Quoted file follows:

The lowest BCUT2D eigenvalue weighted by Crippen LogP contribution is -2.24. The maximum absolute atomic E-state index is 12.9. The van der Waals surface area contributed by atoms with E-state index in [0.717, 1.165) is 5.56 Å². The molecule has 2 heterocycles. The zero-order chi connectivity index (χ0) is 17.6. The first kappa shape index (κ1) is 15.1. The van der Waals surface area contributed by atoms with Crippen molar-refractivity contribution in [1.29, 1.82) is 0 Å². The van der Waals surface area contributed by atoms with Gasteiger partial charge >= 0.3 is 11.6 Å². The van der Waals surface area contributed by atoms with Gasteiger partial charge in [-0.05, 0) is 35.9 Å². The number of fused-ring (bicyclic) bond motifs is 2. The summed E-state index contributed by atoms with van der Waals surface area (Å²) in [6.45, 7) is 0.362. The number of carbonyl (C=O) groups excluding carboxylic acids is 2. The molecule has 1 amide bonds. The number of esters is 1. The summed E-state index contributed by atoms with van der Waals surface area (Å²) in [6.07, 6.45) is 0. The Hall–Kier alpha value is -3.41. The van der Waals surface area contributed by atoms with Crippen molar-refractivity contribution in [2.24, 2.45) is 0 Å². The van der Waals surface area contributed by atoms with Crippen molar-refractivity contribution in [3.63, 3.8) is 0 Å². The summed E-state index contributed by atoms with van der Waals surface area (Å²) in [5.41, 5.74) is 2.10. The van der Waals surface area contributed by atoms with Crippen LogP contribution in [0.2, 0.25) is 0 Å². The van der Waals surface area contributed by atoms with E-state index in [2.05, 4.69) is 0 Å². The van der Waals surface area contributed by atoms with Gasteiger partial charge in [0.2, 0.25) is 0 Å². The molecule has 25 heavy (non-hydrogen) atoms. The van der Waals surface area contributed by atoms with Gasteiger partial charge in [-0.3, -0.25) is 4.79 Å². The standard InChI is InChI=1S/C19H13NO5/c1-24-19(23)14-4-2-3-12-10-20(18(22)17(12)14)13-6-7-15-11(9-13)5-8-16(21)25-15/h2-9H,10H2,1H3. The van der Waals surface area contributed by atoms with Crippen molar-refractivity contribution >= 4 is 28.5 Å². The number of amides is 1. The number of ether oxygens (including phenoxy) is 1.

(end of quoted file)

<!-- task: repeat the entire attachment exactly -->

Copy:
The lowest BCUT2D eigenvalue weighted by Crippen LogP contribution is -2.24. The maximum absolute atomic E-state index is 12.9. The van der Waals surface area contributed by atoms with E-state index in [0.717, 1.165) is 5.56 Å². The molecule has 2 heterocycles. The zero-order chi connectivity index (χ0) is 17.6. The first kappa shape index (κ1) is 15.1. The van der Waals surface area contributed by atoms with Crippen molar-refractivity contribution in [1.29, 1.82) is 0 Å². The van der Waals surface area contributed by atoms with Gasteiger partial charge >= 0.3 is 11.6 Å². The van der Waals surface area contributed by atoms with Gasteiger partial charge in [-0.05, 0) is 35.9 Å². The number of fused-ring (bicyclic) bond motifs is 2. The summed E-state index contributed by atoms with van der Waals surface area (Å²) in [6.45, 7) is 0.362. The number of carbonyl (C=O) groups excluding carboxylic acids is 2. The molecule has 1 amide bonds. The number of esters is 1. The summed E-state index contributed by atoms with van der Waals surface area (Å²) in [6.07, 6.45) is 0. The Hall–Kier alpha value is -3.41. The van der Waals surface area contributed by atoms with Crippen molar-refractivity contribution in [2.24, 2.45) is 0 Å². The van der Waals surface area contributed by atoms with Crippen molar-refractivity contribution in [3.63, 3.8) is 0 Å². The summed E-state index contributed by atoms with van der Waals surface area (Å²) in [5.41, 5.74) is 2.10. The van der Waals surface area contributed by atoms with Crippen LogP contribution in [0.2, 0.25) is 0 Å². The van der Waals surface area contributed by atoms with E-state index in [2.05, 4.69) is 0 Å². The van der Waals surface area contributed by atoms with Gasteiger partial charge in [0.2, 0.25) is 0 Å². The molecule has 25 heavy (non-hydrogen) atoms. The van der Waals surface area contributed by atoms with Gasteiger partial charge in [-0.3, -0.25) is 4.79 Å². The standard InChI is InChI=1S/C19H13NO5/c1-24-19(23)14-4-2-3-12-10-20(18(22)17(12)14)13-6-7-15-11(9-13)5-8-16(21)25-15/h2-9H,10H2,1H3. The van der Waals surface area contributed by atoms with Crippen molar-refractivity contribution >= 4 is 28.5 Å². The number of amides is 1. The number of ether oxygens (including phenoxy) is 1.